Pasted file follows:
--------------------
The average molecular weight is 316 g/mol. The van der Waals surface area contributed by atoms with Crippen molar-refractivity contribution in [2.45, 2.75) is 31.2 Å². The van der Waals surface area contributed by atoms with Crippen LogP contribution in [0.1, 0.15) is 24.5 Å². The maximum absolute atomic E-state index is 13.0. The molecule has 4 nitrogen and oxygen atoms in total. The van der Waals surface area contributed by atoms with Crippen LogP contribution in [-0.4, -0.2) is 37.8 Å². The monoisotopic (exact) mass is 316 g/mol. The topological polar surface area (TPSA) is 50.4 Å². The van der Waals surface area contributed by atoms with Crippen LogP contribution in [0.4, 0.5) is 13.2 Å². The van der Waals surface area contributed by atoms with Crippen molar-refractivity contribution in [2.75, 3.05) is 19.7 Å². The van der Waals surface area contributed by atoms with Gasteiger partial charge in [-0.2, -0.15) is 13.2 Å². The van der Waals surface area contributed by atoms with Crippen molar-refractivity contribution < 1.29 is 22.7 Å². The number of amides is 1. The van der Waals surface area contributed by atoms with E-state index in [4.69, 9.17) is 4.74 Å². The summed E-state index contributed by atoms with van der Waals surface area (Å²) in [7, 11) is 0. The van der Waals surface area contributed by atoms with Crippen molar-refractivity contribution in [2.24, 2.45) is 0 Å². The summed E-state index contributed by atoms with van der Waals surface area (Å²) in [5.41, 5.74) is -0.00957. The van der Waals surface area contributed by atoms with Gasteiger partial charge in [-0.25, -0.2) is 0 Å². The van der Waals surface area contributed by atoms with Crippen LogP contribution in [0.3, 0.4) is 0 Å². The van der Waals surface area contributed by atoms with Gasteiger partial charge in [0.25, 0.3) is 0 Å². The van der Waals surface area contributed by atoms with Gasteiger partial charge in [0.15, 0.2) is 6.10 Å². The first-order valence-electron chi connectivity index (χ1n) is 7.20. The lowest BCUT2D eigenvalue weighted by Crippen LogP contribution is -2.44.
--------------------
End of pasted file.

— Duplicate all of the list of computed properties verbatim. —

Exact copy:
The average molecular weight is 316 g/mol. The van der Waals surface area contributed by atoms with Crippen molar-refractivity contribution in [2.45, 2.75) is 31.2 Å². The van der Waals surface area contributed by atoms with Crippen LogP contribution in [0.1, 0.15) is 24.5 Å². The maximum absolute atomic E-state index is 13.0. The molecule has 4 nitrogen and oxygen atoms in total. The van der Waals surface area contributed by atoms with Crippen LogP contribution in [-0.4, -0.2) is 37.8 Å². The monoisotopic (exact) mass is 316 g/mol. The topological polar surface area (TPSA) is 50.4 Å². The van der Waals surface area contributed by atoms with Crippen LogP contribution in [0.4, 0.5) is 13.2 Å². The van der Waals surface area contributed by atoms with Crippen molar-refractivity contribution in [2.75, 3.05) is 19.7 Å². The van der Waals surface area contributed by atoms with Gasteiger partial charge in [-0.2, -0.15) is 13.2 Å². The van der Waals surface area contributed by atoms with Crippen molar-refractivity contribution < 1.29 is 22.7 Å². The number of amides is 1. The van der Waals surface area contributed by atoms with E-state index in [4.69, 9.17) is 4.74 Å². The summed E-state index contributed by atoms with van der Waals surface area (Å²) in [7, 11) is 0. The van der Waals surface area contributed by atoms with Crippen molar-refractivity contribution in [2.24, 2.45) is 0 Å². The summed E-state index contributed by atoms with van der Waals surface area (Å²) in [5.41, 5.74) is -0.00957. The van der Waals surface area contributed by atoms with Gasteiger partial charge in [-0.25, -0.2) is 0 Å². The van der Waals surface area contributed by atoms with Crippen LogP contribution in [0.3, 0.4) is 0 Å². The van der Waals surface area contributed by atoms with Gasteiger partial charge in [0.25, 0.3) is 0 Å². The van der Waals surface area contributed by atoms with Gasteiger partial charge in [0.15, 0.2) is 6.10 Å². The first-order valence-electron chi connectivity index (χ1n) is 7.20. The lowest BCUT2D eigenvalue weighted by Crippen LogP contribution is -2.44.